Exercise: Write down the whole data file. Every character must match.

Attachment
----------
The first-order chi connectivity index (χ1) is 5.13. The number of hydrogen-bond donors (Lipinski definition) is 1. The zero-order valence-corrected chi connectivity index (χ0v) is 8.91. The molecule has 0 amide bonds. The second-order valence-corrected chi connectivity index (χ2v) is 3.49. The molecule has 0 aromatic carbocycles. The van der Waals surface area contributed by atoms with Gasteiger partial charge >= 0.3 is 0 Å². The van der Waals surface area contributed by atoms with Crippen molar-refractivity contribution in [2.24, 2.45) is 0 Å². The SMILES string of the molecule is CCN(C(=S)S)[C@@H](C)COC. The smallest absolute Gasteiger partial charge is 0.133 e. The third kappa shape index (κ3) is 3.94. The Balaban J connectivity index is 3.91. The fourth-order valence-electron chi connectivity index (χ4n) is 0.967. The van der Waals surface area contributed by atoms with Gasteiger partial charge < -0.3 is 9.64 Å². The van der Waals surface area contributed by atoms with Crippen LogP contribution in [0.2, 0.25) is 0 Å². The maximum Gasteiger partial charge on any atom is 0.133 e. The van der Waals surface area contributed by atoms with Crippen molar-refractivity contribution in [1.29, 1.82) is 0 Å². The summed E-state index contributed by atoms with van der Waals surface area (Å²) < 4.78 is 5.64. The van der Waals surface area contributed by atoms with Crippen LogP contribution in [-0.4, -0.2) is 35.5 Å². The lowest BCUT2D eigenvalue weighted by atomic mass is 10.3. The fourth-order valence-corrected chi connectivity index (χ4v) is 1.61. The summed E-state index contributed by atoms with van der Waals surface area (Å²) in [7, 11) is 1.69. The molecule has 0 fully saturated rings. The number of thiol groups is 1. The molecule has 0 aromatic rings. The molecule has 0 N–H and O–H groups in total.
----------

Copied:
The first-order chi connectivity index (χ1) is 5.13. The number of hydrogen-bond donors (Lipinski definition) is 1. The zero-order valence-corrected chi connectivity index (χ0v) is 8.91. The molecule has 0 amide bonds. The second-order valence-corrected chi connectivity index (χ2v) is 3.49. The molecule has 0 aromatic carbocycles. The van der Waals surface area contributed by atoms with Gasteiger partial charge >= 0.3 is 0 Å². The van der Waals surface area contributed by atoms with Crippen molar-refractivity contribution in [2.24, 2.45) is 0 Å². The SMILES string of the molecule is CCN(C(=S)S)[C@@H](C)COC. The smallest absolute Gasteiger partial charge is 0.133 e. The third kappa shape index (κ3) is 3.94. The Balaban J connectivity index is 3.91. The fourth-order valence-electron chi connectivity index (χ4n) is 0.967. The van der Waals surface area contributed by atoms with Gasteiger partial charge < -0.3 is 9.64 Å². The van der Waals surface area contributed by atoms with Crippen LogP contribution in [0.2, 0.25) is 0 Å². The maximum Gasteiger partial charge on any atom is 0.133 e. The van der Waals surface area contributed by atoms with Crippen molar-refractivity contribution in [1.29, 1.82) is 0 Å². The summed E-state index contributed by atoms with van der Waals surface area (Å²) < 4.78 is 5.64. The van der Waals surface area contributed by atoms with Crippen LogP contribution in [-0.4, -0.2) is 35.5 Å². The lowest BCUT2D eigenvalue weighted by atomic mass is 10.3. The fourth-order valence-corrected chi connectivity index (χ4v) is 1.61. The summed E-state index contributed by atoms with van der Waals surface area (Å²) in [7, 11) is 1.69. The molecule has 0 fully saturated rings. The number of thiol groups is 1. The molecule has 0 aromatic rings. The molecule has 0 N–H and O–H groups in total.